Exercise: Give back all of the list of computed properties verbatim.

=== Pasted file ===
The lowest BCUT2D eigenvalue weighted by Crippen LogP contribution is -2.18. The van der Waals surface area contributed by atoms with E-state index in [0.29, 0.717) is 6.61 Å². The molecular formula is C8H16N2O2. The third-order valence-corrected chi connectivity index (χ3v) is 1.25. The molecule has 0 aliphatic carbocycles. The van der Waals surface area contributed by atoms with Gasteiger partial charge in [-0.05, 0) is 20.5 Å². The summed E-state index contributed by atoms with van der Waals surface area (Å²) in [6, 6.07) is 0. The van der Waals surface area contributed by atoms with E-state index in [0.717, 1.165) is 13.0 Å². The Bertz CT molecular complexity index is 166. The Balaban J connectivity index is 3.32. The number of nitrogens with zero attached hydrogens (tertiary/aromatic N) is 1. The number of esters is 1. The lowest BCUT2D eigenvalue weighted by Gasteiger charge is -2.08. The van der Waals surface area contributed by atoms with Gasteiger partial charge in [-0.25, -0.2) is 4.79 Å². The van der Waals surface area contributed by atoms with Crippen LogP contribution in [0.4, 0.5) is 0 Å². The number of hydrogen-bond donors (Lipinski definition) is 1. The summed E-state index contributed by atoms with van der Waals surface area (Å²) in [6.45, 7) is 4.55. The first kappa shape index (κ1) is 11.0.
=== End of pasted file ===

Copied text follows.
The lowest BCUT2D eigenvalue weighted by Crippen LogP contribution is -2.18. The van der Waals surface area contributed by atoms with E-state index in [0.29, 0.717) is 6.61 Å². The molecular formula is C8H16N2O2. The third-order valence-corrected chi connectivity index (χ3v) is 1.25. The molecule has 0 aliphatic carbocycles. The van der Waals surface area contributed by atoms with Gasteiger partial charge in [-0.05, 0) is 20.5 Å². The summed E-state index contributed by atoms with van der Waals surface area (Å²) in [6, 6.07) is 0. The van der Waals surface area contributed by atoms with E-state index in [0.717, 1.165) is 13.0 Å². The Bertz CT molecular complexity index is 166. The Balaban J connectivity index is 3.32. The number of nitrogens with zero attached hydrogens (tertiary/aromatic N) is 1. The number of esters is 1. The lowest BCUT2D eigenvalue weighted by Gasteiger charge is -2.08. The van der Waals surface area contributed by atoms with Gasteiger partial charge in [-0.25, -0.2) is 4.79 Å². The van der Waals surface area contributed by atoms with Crippen LogP contribution in [0.4, 0.5) is 0 Å². The number of hydrogen-bond donors (Lipinski definition) is 1. The summed E-state index contributed by atoms with van der Waals surface area (Å²) in [6.45, 7) is 4.55. The first kappa shape index (κ1) is 11.0.